Just this evening I finished reading Patrick Rothfuss’ The Slow Regard of Silent Things, a story that is part of the same world of his Kingkiller Chronicles, but a non-traditional story featuring Auri, one of the side characters. Auri is introduced in the series as someone who, to be blunt, cracked while studying at the university and is therefore accounted one of the strange curiosities who inhabit the area. Those who are not locked away for their one safety know deep secrets about the world, but aren’t fit to live among humans. Auri is one such. The story is beautiful and haunting, but there was one situation that leapt out to me and, likely, to anybody who (as Pat put it in his author’s note) is a little bit broken. It is a scene where this beautiful, delicate, considerate, kind, and wise creature experiences the world turned upside down. Nothing is right and nothing can be right, regardless of how hard she may wish it was.
Auri is lonely and happy most of the time in the story and a singular panic attack does not sound like a typical experience with depression, but the frame of the story rang true. Being a depressed–as distinct from a despairing or weary–character need not be presented as simply sulking or moping until being set straight. When the world becomes wrong, it isn’t just sadness that arrives, but a panic, and there is an exhaustion in spending energy keeping the world right. Depression and functionality are not mutually exclusive, depression just makes it harder.
[In retrospect, I link depression and anxiety issues here. I grapple with both and find them two sides of the same coin.]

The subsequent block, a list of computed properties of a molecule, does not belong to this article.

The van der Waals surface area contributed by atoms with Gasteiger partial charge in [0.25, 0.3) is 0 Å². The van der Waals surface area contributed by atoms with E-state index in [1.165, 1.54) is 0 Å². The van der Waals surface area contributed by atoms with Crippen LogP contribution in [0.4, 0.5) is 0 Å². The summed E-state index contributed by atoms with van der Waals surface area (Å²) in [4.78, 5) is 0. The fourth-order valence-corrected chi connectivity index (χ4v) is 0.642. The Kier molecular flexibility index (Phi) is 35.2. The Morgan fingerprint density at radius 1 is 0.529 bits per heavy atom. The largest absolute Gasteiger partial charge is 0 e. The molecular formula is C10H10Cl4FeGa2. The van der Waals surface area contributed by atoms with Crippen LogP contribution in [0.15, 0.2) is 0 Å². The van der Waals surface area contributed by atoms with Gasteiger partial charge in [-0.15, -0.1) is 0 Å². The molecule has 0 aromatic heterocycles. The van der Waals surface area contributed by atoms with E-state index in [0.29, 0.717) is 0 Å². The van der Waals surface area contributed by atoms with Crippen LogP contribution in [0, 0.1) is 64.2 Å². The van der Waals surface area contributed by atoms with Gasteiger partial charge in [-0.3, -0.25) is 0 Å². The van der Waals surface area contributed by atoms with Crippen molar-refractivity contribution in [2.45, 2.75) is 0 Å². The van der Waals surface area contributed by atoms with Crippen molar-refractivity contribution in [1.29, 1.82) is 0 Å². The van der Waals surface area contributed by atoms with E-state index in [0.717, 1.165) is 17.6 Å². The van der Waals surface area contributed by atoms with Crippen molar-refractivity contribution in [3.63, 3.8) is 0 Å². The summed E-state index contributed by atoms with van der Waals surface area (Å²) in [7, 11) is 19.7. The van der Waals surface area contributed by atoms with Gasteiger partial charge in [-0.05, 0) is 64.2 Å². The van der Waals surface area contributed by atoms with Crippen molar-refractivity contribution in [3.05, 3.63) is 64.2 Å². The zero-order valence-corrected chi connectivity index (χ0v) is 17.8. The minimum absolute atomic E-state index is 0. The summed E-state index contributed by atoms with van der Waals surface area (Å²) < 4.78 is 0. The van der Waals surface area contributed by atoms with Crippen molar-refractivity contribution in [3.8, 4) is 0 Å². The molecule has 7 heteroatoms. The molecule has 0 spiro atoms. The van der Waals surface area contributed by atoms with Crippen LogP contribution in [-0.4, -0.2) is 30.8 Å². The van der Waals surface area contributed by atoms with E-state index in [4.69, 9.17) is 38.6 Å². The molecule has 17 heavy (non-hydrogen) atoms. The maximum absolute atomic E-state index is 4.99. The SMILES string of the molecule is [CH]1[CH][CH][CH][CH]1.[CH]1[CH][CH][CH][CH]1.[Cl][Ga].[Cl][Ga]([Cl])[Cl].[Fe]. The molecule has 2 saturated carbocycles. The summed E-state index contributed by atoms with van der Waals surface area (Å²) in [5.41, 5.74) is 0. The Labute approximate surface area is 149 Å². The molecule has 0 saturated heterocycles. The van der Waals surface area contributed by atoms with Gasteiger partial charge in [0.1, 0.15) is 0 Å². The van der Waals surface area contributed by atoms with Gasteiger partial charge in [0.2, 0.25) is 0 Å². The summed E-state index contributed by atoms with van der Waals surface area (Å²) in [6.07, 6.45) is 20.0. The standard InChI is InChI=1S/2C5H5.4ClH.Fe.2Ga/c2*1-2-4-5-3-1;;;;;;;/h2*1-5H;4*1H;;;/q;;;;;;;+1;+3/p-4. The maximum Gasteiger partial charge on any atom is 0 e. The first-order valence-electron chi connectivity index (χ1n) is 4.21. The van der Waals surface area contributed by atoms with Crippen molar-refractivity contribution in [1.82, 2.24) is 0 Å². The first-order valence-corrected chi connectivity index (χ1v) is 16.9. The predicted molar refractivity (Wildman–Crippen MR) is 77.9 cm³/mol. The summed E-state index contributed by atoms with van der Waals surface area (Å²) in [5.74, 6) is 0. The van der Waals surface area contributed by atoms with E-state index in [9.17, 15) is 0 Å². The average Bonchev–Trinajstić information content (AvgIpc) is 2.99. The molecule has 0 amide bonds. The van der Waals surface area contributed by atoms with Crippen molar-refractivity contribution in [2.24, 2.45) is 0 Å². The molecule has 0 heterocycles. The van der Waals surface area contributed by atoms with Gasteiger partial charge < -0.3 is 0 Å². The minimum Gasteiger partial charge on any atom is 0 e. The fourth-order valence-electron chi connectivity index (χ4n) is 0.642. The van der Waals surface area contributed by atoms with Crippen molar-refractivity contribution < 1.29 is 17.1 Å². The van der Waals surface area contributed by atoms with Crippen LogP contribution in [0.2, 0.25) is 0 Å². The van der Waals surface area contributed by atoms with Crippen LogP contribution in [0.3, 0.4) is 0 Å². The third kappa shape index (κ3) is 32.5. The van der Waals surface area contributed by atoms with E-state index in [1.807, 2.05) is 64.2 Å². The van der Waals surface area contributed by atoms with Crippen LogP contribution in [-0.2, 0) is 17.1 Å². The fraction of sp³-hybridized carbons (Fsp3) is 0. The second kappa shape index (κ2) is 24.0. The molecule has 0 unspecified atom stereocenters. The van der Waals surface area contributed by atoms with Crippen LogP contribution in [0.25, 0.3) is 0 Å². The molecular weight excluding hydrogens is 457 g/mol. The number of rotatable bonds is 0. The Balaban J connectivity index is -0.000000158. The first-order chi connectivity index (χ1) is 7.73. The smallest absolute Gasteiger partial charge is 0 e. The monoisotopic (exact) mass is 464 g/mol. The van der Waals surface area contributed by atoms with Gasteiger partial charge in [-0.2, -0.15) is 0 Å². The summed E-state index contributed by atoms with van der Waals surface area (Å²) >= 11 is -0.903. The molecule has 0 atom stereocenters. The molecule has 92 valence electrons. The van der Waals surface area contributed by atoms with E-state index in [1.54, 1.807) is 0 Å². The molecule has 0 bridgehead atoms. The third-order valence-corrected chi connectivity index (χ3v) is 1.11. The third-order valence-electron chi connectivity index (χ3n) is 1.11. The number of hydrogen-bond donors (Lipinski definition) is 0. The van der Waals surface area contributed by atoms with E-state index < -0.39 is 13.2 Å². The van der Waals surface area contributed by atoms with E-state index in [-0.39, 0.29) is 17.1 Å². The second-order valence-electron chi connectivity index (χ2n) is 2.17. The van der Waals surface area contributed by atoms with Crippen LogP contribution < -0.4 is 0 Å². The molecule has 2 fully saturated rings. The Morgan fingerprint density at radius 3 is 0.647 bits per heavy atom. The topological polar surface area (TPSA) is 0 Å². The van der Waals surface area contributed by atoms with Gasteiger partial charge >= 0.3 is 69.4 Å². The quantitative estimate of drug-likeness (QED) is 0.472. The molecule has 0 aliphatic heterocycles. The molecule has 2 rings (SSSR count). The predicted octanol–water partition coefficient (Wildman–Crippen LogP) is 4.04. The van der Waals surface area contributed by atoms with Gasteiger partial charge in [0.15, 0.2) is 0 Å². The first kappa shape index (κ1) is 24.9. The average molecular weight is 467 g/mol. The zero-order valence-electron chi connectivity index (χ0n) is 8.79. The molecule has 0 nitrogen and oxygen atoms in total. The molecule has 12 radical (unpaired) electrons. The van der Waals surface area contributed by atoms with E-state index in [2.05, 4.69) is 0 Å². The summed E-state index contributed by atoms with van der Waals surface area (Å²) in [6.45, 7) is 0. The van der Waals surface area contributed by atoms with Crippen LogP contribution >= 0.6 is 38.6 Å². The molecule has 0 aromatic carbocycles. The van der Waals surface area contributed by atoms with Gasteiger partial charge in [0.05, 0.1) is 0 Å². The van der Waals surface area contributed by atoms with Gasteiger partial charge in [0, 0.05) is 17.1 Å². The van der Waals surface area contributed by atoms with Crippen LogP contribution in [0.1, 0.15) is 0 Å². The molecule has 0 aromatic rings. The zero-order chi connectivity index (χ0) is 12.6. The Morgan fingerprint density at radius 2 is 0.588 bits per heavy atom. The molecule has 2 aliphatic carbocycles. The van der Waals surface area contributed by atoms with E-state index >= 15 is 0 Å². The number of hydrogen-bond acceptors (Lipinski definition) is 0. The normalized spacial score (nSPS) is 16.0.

One of the features of epic fantasy that has always attracted me is the world-building or universe creation…something which literature of a more limited, local variety simply doesn’t have to grapple with–particularly in historical settings where the interconnected baggage has been already established. A lot of the time, these issues never feature into the stories being told because the events do not have global cache. Series such as George RR Martin’s The Song of Ice and Fire and, to a lesser extent, Robert Jordan’s The Wheel of Time have more fleshed out places beyond the immediate setting and have added in global connections accordingly, if incompletely. Jordan’s world, in particular, lets most of the connections between continents or parts of continents fall to outsider-intermediaries and allows that most of these places have fallen into obscure legends. The connections are there, but they are particularly scant. In contrast, Martin’s setting consists of fractured micro-regions, large swathes of which have been reduced to ruin, that it is possible to traverse between if properly supplied or if willing to stop off at nodes in order to change ships.